Anglers – Check out the latest news, tips and information about angling from the experts! Central Georgia, Southeast Georgia and North Georgia information below.


(Fishing report courtesy of Steve Schleiger, fisheries biologist with Georgia DNR Wildlife Resources Division, with help from Region Staff and Local Experts)

Reservoir Fishing Reports Below Courtesy of Southern Fishing with Ken Sturdivant (


Bass fishing is good.  A lot of bass are roaming the shallows and almost anything can work.  It is hard to beast a #5 Shad Rap.  The bite is good if there is a slight breeze pushing into the sunny pockets.  Baits are migrating to these pockets during the day.  Fish several pockets to locate which ones are holding the baitfish and bass.  Small crank baits and jigs will work.  Add a Zoom Fluke and fish right in the centers of the coves and down the middle of these pockets.  As the water continues to warm, use a jerk bait to trigger a reaction strike.  Fish a Zoom Baby Brush Hog in green pumpkin and fish any wood as the bass will use this cover as they begin preparing for the spawn.


Bass fishing is good.  The bite is turning on with the recent warm spell and moving fish well into their pre-spawn pattern.  Most bass are being found in ditches or flats with jerk baits and crankbaits in 15 feet of water or less.  On the warmer afternoons bass will be cruising in the backs of many pockets.  We’re certainly not done with all of the cold weather, but spring is now upon us.  Here are some things to keep handy as you fish this month: spinnerbaits, crankbaits, jerk baits and jigs.  If the weather continues to stay moderate to warm, big female bass will cruise the shallows looking for an area that provides cover and food for the spawn.  Throw close to and into the thickest cover possible during the warmest days.  However, if the temperature stays cool back off the cover some and try slow rolling around the edges of spawning flats.  If the month does stay on the cool side jerk baits and crank baits that suspend and fish down the middle of the pockets.  The jig and pig will produce big bass now.  Try it on main and secondary points that are near spawning flats.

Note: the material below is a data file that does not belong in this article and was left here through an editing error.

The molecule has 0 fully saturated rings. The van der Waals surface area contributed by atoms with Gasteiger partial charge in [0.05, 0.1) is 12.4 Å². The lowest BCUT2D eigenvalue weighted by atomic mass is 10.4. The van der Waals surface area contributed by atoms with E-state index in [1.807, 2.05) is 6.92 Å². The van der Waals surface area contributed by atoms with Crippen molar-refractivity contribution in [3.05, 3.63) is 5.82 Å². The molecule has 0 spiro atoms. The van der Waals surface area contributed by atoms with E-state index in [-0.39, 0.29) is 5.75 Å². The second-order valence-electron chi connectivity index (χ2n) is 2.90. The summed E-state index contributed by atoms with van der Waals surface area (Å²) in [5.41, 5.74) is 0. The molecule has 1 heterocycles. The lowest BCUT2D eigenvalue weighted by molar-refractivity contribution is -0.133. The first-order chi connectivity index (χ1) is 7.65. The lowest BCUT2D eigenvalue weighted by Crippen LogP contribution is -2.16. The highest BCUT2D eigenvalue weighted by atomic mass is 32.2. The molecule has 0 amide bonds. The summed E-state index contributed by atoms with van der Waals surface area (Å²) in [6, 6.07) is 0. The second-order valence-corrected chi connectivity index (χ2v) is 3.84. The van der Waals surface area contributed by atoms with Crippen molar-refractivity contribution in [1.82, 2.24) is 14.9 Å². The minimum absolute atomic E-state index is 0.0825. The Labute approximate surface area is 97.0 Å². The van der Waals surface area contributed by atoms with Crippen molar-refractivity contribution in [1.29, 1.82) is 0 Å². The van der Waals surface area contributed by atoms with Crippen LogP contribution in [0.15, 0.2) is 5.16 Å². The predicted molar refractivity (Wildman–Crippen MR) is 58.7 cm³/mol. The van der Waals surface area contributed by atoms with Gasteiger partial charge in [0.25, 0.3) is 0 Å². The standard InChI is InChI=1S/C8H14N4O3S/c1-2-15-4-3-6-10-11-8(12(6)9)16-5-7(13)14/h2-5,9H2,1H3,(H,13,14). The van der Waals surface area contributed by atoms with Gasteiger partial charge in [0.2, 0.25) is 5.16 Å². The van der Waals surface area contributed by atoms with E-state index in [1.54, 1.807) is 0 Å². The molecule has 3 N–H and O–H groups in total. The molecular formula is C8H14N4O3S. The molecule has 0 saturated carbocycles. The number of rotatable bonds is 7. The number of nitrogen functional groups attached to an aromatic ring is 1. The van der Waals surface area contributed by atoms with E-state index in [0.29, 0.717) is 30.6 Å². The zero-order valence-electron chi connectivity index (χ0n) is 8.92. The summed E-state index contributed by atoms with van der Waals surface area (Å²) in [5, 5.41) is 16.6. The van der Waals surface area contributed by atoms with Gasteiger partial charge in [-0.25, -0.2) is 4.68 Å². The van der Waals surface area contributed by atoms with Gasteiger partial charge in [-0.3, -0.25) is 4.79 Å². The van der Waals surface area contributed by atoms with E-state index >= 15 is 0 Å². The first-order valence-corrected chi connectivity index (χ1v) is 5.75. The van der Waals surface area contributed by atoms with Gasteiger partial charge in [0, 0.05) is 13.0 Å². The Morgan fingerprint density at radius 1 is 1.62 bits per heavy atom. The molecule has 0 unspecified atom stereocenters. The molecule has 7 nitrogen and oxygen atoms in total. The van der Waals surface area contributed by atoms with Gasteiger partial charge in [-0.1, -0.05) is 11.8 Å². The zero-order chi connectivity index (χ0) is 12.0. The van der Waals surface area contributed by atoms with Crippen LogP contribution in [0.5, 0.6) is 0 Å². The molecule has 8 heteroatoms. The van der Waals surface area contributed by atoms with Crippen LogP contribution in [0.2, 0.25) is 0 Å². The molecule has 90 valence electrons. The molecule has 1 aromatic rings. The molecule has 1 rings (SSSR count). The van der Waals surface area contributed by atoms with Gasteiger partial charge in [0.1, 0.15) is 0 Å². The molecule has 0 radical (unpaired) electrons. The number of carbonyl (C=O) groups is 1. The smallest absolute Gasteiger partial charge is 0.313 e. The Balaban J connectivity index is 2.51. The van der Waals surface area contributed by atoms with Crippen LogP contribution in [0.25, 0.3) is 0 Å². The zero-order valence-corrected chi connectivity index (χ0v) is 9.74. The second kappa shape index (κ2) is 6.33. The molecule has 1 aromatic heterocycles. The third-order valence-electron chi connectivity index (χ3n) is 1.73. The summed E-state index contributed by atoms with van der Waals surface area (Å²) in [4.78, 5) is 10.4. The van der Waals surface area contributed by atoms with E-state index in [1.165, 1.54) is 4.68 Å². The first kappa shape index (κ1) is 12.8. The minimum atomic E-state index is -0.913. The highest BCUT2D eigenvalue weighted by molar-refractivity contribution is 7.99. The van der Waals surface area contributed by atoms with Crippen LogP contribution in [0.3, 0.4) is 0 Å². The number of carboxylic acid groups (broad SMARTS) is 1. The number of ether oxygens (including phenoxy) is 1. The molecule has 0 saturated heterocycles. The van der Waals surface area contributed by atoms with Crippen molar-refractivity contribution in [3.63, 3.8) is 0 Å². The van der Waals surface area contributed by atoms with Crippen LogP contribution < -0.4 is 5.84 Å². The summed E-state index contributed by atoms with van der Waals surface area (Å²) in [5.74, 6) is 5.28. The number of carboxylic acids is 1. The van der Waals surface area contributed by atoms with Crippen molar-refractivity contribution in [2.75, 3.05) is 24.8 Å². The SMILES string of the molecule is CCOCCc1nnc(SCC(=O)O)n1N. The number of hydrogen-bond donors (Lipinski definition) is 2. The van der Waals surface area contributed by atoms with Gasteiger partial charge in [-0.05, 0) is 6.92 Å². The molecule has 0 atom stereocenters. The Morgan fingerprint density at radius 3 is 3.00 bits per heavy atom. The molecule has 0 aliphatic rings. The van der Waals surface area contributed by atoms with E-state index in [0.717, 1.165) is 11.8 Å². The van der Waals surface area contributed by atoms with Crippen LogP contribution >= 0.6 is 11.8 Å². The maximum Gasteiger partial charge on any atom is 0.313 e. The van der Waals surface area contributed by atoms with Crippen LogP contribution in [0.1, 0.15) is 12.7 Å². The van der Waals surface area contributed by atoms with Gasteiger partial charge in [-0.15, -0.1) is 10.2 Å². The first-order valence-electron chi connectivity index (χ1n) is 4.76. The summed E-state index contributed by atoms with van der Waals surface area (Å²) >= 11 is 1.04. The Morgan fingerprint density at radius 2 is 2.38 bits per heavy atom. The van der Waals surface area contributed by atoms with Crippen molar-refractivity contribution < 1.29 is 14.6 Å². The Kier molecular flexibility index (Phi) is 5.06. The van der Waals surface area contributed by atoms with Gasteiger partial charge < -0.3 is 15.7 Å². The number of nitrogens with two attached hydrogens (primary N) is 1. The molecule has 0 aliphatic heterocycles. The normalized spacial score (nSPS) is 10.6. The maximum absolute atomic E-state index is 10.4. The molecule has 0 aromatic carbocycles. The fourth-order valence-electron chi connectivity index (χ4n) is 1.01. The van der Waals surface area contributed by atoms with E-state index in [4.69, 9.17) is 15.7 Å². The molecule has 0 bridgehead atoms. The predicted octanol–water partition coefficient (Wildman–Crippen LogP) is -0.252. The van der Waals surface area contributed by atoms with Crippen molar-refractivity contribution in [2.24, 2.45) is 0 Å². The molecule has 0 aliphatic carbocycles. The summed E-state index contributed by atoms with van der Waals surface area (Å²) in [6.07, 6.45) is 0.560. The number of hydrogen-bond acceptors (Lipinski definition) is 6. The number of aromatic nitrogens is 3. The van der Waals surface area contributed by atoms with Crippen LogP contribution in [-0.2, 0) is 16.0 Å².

• BASS: Bass fishing is fair.  Small crank baits fished along the side of the docks in the middle of the coves out to the main lake will produce. You can also add fishing a Rat L Trap around any deep dock and around rip rap early.  Jigs fished around wood structure have also produced some larger fish.  Some fish are starting to move into the creeks and coves so don’t be afraid to move in and out of the coves and pockets, fishing all depths of water.  Use the Lowrance Structure Scan and Down Scan technology together to find the fish.  Use the down beam in auto depth and send the side beams five time the depth.
  • STRIPERS: (Striper report by Captain Mark Smith, Reel Time guide service. Call 404-803-0741 or Striper fishing is good. The fish are mid-lake around river bend.  Use your Lowrance to locate the large schools of bait and the stripers will be close by.  Look for the birds diving, if you see birds go fish them.  Live bait as well as spoons will produce large numbers of fish.
  • CRAPPIE: Crappie fishing is good. The fish are moving into the creeks.  Long lining jigs over the fish will produce good catches.  Spider rigging will also catch some fish.  Some of the bigger fish are starting to show up in the rivers.


Bass fishing is good.  It is spring in March.  Schools of spotted bass mixed with hybrids, white bass and stripers and even the occasional largemouth can still be caught on jigging spoons and drop shot rigs on deeper offshore structures.  A day producing a mixed bag of species fish is not uncommon.  Baits such as suspending jerk baits, Zoom Super Flukes, Senko’s and spinnerbaits are already catching shallow largemouth bass and spots.  Try to fish these baits in or near any shallow cover or around schools of baitfish in the back of pockets.  Fish the open water in the pockets with a 1/2 ounce Rat L Trap, a sexy shad crankbait or the Alabama rig.  Crankbaits on rip rap or chunk rock is also a good pattern for early spring.  The shallow bite will only get better as the water warms in March.  Remember that the creeks always warm first.  The pre spawn is just around the corner.